Healthcare reform has a strong influence on the future of nursing. We need to retrain our thinking to be more cognitive of evidence based, quality care and the promotion of wellness. Providing discharge teaching in a way that is comprehended by our patients will show improvement in all of those areas. The issue of low health literacy has become an obstacle for nursing so it is important to begin now to teach future generations of nurses to be aware of this obstacle and communicate effectively both orally and in writing with patients.

Teaching students and practicing nurses how to utilize processes that address low health literacy in patients will not only benefit individual patients, but will also help reduce health disparities in the future. General Systems Theory refers to the fact that the system is greater than the sum of its parts. By bringing all the employees of the organizations together in a clear mission and vision, we are becoming stronger which is the basis of the General Systems Theory. The change made for the discharge teaching process has links to all of the elements of General Systems Theory.

The external environment of this change relates to healthcare reform and reimbursement. Medicare and Medicaid are looking closely at reimbursements. Quality of care has become a foundation for payment. To be financially stable, we must be providing quality care to our patients. The internal environment is affected by the external environmental initiatives as referenced above. Nursing has been faced with a lot of change during this transition. Since nursing leadership approached these changes in a positive manner and with strong support, it has in turn produced support from the staff nurses as well.

The primary input relates to the patients who are becoming educated by the healthcare movement to expect the quality of care. AM3 is a step closer to providing the type of care that our patients deserve. Throughputs include the integration of structure, people and tasks. Our mission statement is clear and the expectation has been set and by providing evidenced based discharge education to our patients, we are meeting the throughput element. The output reflects overall quality improvement and customer satisfaction.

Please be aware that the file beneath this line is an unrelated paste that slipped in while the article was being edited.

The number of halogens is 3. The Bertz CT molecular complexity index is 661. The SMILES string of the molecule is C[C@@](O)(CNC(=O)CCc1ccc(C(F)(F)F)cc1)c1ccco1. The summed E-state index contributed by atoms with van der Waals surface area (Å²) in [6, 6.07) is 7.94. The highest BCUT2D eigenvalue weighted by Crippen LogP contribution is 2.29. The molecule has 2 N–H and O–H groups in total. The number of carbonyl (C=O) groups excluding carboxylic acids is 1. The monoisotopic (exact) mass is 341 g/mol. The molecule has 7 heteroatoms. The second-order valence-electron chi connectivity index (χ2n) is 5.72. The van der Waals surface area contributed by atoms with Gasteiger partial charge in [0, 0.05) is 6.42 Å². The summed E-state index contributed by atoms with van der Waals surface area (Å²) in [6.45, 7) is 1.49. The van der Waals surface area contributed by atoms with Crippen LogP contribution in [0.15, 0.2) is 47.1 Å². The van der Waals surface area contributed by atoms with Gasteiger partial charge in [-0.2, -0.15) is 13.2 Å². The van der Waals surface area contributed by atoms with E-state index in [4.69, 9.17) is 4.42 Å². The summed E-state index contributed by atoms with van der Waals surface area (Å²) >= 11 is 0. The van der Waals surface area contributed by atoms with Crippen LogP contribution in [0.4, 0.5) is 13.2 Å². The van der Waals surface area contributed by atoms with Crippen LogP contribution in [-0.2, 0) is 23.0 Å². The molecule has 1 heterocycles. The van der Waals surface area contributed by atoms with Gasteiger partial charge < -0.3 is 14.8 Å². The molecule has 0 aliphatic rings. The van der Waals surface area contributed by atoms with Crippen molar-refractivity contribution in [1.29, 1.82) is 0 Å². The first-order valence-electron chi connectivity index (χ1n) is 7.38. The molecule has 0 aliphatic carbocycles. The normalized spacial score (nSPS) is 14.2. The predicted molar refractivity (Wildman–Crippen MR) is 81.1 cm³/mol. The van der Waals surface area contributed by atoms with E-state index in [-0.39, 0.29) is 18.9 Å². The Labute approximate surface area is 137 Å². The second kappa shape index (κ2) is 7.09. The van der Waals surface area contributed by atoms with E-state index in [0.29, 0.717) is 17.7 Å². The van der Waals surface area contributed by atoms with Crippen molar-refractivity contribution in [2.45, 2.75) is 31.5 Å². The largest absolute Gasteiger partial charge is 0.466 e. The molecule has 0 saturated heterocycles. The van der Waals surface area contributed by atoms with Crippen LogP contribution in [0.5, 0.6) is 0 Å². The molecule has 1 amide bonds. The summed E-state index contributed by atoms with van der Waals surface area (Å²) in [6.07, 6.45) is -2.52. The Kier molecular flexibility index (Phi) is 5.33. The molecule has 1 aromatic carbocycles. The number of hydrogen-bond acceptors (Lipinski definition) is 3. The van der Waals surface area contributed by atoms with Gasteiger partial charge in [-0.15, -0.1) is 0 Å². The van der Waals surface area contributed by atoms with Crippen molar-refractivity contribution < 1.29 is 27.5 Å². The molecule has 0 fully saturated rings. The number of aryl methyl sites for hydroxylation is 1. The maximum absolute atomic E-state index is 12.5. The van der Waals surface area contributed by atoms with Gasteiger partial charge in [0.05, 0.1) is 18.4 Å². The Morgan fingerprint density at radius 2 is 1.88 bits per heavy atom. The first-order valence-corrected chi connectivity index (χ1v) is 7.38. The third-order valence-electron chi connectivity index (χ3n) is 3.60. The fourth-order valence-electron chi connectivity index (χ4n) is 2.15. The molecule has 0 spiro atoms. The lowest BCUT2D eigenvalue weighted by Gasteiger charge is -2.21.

My first recommendation for future organizational change really isn’t change at all but the continued support through the transition that has already been started. Continue to build on the new culture of quality, remarkable care. Leadership needs to hold staff accountable to the new culture the standards of excellence have started while still allowing for the neutral phase to play out. As Bridges (2009) explained, change is situational but transition is the psychological process that people go through as they internalize and come to terms with the details of the new situation that the change brings about.

Getting people through the transition is integral to the success of the change. The organization will need to continue to promote the environment until the new beginning is realized and the new purpose is upheld by all involved. The second recommendation I have is related to the use of electronic medical records. EMR has been a hot topic for many years and the need has been explored and confirmed over and over. Still we have yet to have it implemented. EMR would allow health care providers, especially in the emergency room setting, access to up-to-date health history and medications for our patients.

Even for the patient with high health literacy, when they arrive in the emergency department with an altered level of consciousness, we have no way of obtaining that information. An electronic medical record that is updated and accessible by all the providers of that patient, would provide the history, diagnoses and medications, so desperately needed to provide quality emergent care to that patient. The organizational change of implementing the AM3 teaching process relates to N688 by linking to several of the course objectives.

The new process identified a key factor in the education and discharge care provided to our patients that needed to be addressed and updated. The new process improved the overall quality of care provided by our facility. Healthcare reform has placed a large spotlight on quality of care as well as cost and access to care. The patient’s health literacy of their diagnosis, plan of care and medication regiment has shown to reduce readmission rates thereby reducing costs of healthcare to the patient and insurance companies.

These directly reflect course objectives two and five. This organizational change also links to George Mason’s mission statement because the new AM3 process of discharging patients came about through evidenced based research, the desire to improve the quality of care provided to the patients and promoting patient education so they better understand how to accomplish their own health goals. In turn, George Mason promotes its students to engage in similar behaviors related to research to improve health, quality of life and well-being of all people.